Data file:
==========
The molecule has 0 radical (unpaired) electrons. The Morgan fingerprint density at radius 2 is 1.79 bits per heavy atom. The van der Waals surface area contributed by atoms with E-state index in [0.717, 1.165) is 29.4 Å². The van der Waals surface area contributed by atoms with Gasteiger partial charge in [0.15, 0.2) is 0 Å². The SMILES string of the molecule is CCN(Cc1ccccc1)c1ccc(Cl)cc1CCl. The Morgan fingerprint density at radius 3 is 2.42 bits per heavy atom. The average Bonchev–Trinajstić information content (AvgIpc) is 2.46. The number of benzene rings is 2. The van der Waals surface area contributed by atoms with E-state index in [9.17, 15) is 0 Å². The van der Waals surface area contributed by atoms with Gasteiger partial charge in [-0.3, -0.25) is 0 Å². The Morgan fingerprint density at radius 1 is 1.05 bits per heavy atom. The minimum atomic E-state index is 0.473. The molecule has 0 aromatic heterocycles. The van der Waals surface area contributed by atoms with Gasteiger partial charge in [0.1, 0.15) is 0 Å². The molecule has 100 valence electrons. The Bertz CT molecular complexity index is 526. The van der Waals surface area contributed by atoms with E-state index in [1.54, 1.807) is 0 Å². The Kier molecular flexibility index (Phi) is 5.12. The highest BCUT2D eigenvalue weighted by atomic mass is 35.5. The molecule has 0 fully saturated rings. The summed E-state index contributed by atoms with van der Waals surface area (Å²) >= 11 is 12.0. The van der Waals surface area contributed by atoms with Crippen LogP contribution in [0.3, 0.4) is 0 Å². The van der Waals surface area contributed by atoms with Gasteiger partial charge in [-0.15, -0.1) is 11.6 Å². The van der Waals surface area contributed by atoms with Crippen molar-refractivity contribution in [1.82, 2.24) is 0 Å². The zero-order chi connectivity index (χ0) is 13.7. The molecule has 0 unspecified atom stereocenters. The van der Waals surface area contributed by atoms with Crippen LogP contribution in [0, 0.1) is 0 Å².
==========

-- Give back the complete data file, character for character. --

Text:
The molecule has 0 radical (unpaired) electrons. The Morgan fingerprint density at radius 2 is 1.79 bits per heavy atom. The van der Waals surface area contributed by atoms with E-state index in [0.717, 1.165) is 29.4 Å². The van der Waals surface area contributed by atoms with Gasteiger partial charge in [0.15, 0.2) is 0 Å². The SMILES string of the molecule is CCN(Cc1ccccc1)c1ccc(Cl)cc1CCl. The Morgan fingerprint density at radius 3 is 2.42 bits per heavy atom. The average Bonchev–Trinajstić information content (AvgIpc) is 2.46. The number of benzene rings is 2. The van der Waals surface area contributed by atoms with E-state index in [9.17, 15) is 0 Å². The van der Waals surface area contributed by atoms with Gasteiger partial charge in [-0.3, -0.25) is 0 Å². The Morgan fingerprint density at radius 1 is 1.05 bits per heavy atom. The minimum atomic E-state index is 0.473. The molecule has 0 aromatic heterocycles. The van der Waals surface area contributed by atoms with Gasteiger partial charge in [0.1, 0.15) is 0 Å². The molecule has 100 valence electrons. The Bertz CT molecular complexity index is 526. The van der Waals surface area contributed by atoms with E-state index in [1.54, 1.807) is 0 Å². The Kier molecular flexibility index (Phi) is 5.12. The highest BCUT2D eigenvalue weighted by atomic mass is 35.5. The molecule has 0 fully saturated rings. The summed E-state index contributed by atoms with van der Waals surface area (Å²) >= 11 is 12.0. The van der Waals surface area contributed by atoms with Crippen LogP contribution in [0.3, 0.4) is 0 Å². The van der Waals surface area contributed by atoms with Gasteiger partial charge in [-0.15, -0.1) is 11.6 Å². The van der Waals surface area contributed by atoms with Crippen molar-refractivity contribution in [1.82, 2.24) is 0 Å². The zero-order chi connectivity index (χ0) is 13.7. The molecule has 0 unspecified atom stereocenters. The van der Waals surface area contributed by atoms with Crippen LogP contribution in [0, 0.1) is 0 Å².